The Alliance Theatre Lab opened its productions of James McLure’s one-acts Laundry & Bourbon and Lone Star at the Main Street Playhouse on June 6th, 2014.
Laundry & Bourbon, conceived as a companion piece to precede Lone Star, centers on the comedic discontent and gossip of three small-town wives whose marriages have fallen short of expectations.Lone Star is a hilarious study of a pair of Texas “good ole boys” on a Saturday night at a local bar. Roy, a brawny former high school hero, is back in town after a tour in Vietnam and seeks to reestablish his position in the town. Joined by his younger brother, Ray, Roy tells his military tales and amorous exploits. Among all though, Roy cherishers his country, his wife, and his 1959 Thunderbird. The underpinnings of Roy's world however begin to collapse as secrets are unveiled.
Adalberto Acevedo directed Lone Star with a cast that included Kristian Bikic , Daniel Nieves, and Juan Gamero. Juan Carlos Besares directed Laundry & Bourbon featuring Andrea Bovino, Gladys Ramirez and Breeza Zeller
Bill Hirschman reviewed for Florida Theater On Stage:
Obviously, these are comedies. Copious laughter embraces Alliance Theatre Lab’s production of James McLure’s related one-act plays, Laundry & Bourbon and Lone Star.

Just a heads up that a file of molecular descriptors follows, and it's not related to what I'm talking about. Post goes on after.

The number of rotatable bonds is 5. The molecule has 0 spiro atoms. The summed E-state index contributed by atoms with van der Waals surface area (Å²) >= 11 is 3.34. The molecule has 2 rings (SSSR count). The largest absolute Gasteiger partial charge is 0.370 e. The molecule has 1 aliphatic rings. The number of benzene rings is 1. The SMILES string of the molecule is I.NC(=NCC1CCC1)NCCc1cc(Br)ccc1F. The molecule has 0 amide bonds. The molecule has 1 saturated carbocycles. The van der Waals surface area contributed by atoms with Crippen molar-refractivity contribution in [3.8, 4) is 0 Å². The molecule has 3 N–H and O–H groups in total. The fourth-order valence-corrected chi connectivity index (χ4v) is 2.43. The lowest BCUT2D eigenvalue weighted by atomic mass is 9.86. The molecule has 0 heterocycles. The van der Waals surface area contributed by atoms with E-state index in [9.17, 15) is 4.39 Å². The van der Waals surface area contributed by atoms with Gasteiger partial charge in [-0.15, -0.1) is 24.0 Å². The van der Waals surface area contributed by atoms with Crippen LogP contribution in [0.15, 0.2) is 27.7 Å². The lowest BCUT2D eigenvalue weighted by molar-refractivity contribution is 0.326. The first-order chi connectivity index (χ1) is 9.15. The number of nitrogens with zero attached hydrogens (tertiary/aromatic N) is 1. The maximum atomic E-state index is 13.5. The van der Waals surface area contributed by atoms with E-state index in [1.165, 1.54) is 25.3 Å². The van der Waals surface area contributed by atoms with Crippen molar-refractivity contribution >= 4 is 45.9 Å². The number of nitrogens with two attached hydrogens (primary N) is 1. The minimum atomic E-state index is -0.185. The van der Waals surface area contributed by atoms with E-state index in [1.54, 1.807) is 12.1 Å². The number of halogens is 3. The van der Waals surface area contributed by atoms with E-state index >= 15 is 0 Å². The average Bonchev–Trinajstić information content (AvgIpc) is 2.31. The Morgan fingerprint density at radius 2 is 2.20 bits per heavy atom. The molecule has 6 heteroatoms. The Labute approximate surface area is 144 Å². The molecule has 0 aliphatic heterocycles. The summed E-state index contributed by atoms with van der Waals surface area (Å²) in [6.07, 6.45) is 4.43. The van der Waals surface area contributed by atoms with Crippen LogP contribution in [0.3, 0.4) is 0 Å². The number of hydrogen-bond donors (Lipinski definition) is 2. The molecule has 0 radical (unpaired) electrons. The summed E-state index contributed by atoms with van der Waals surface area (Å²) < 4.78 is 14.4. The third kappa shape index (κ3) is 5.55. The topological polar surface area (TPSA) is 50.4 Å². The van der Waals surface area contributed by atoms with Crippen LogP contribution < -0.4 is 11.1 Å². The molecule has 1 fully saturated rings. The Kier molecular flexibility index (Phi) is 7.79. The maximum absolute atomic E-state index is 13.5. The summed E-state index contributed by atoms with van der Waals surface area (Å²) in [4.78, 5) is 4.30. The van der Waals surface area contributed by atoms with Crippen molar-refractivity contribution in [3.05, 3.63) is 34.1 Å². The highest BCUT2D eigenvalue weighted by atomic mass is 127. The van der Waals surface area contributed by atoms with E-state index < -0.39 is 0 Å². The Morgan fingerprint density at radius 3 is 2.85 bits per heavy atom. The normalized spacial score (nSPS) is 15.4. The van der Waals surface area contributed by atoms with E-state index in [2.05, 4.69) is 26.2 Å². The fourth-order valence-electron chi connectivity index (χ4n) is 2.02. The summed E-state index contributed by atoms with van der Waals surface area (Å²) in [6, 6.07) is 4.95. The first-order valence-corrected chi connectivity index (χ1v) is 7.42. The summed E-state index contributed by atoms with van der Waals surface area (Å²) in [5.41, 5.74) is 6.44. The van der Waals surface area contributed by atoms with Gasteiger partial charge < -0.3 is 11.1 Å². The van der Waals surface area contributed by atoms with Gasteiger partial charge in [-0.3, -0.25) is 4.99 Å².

Bovino is perfectly adequate and Ramirez ..does a solid job as the wistful abandoned wife.
But it’s Zeller who shines brightest. Yes, she has the best-written part of the entire show with more than her share of witty rejoinders. But her comic timing is craftsman-perfect and her reveries about her lost love are quietly affecting.
Nieves has the strongest part in Lone Star, but McLure really only gives him a couple of emotions to play and Nieves doesn’t add any others, although he certainly delivers what’s written with brio and energy. Bikic is adept at being the straight man and he has a daffy way with such situations as when Roy is about to hit him with a two-by-four and Ray says with complete sincerity, “Please don’t kill me. If you kill me, I don’t know what I’ll do.” Gamero was so mush-mouthed that most of his dialogue was unintelligible.